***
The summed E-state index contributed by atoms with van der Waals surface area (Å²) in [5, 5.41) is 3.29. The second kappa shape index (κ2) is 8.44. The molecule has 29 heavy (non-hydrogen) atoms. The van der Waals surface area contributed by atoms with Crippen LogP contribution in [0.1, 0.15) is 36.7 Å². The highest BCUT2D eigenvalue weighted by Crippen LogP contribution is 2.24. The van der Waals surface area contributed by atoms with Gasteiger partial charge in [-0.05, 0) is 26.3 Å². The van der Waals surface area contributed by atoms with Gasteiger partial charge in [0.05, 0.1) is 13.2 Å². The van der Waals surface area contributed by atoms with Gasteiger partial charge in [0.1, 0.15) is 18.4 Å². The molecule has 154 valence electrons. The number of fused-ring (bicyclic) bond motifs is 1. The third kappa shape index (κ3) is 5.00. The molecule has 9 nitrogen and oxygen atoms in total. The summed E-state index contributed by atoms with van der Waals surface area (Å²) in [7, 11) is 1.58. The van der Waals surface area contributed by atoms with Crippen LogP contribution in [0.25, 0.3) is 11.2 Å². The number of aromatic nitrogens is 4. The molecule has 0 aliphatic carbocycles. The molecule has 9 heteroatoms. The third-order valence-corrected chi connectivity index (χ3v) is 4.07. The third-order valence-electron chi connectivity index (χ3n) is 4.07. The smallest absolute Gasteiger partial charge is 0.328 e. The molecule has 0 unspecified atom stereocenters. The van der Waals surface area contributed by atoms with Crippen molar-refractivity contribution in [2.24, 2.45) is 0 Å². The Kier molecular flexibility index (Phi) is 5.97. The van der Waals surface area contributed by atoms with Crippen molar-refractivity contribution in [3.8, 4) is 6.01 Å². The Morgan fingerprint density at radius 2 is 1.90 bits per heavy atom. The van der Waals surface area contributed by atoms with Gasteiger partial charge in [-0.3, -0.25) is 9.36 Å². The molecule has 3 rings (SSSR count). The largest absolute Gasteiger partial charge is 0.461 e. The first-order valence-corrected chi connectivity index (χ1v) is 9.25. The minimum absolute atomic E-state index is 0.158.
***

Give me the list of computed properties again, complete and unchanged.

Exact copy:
The summed E-state index contributed by atoms with van der Waals surface area (Å²) in [5, 5.41) is 3.29. The second kappa shape index (κ2) is 8.44. The molecule has 29 heavy (non-hydrogen) atoms. The van der Waals surface area contributed by atoms with Crippen LogP contribution in [0.1, 0.15) is 36.7 Å². The highest BCUT2D eigenvalue weighted by Crippen LogP contribution is 2.24. The van der Waals surface area contributed by atoms with Gasteiger partial charge in [-0.05, 0) is 26.3 Å². The van der Waals surface area contributed by atoms with Gasteiger partial charge in [0.05, 0.1) is 13.2 Å². The van der Waals surface area contributed by atoms with Gasteiger partial charge in [0.1, 0.15) is 18.4 Å². The molecule has 154 valence electrons. The number of fused-ring (bicyclic) bond motifs is 1. The third kappa shape index (κ3) is 5.00. The molecule has 9 nitrogen and oxygen atoms in total. The summed E-state index contributed by atoms with van der Waals surface area (Å²) in [7, 11) is 1.58. The van der Waals surface area contributed by atoms with Crippen LogP contribution in [0.25, 0.3) is 11.2 Å². The number of aromatic nitrogens is 4. The molecule has 0 aliphatic carbocycles. The molecule has 9 heteroatoms. The third-order valence-corrected chi connectivity index (χ3v) is 4.07. The third-order valence-electron chi connectivity index (χ3n) is 4.07. The smallest absolute Gasteiger partial charge is 0.328 e. The molecule has 0 unspecified atom stereocenters. The van der Waals surface area contributed by atoms with Crippen molar-refractivity contribution in [2.24, 2.45) is 0 Å². The Kier molecular flexibility index (Phi) is 5.97. The van der Waals surface area contributed by atoms with Crippen molar-refractivity contribution in [3.8, 4) is 6.01 Å². The Morgan fingerprint density at radius 2 is 1.90 bits per heavy atom. The van der Waals surface area contributed by atoms with Gasteiger partial charge in [-0.3, -0.25) is 9.36 Å². The molecule has 3 rings (SSSR count). The largest absolute Gasteiger partial charge is 0.461 e. The first-order valence-corrected chi connectivity index (χ1v) is 9.25. The minimum absolute atomic E-state index is 0.158.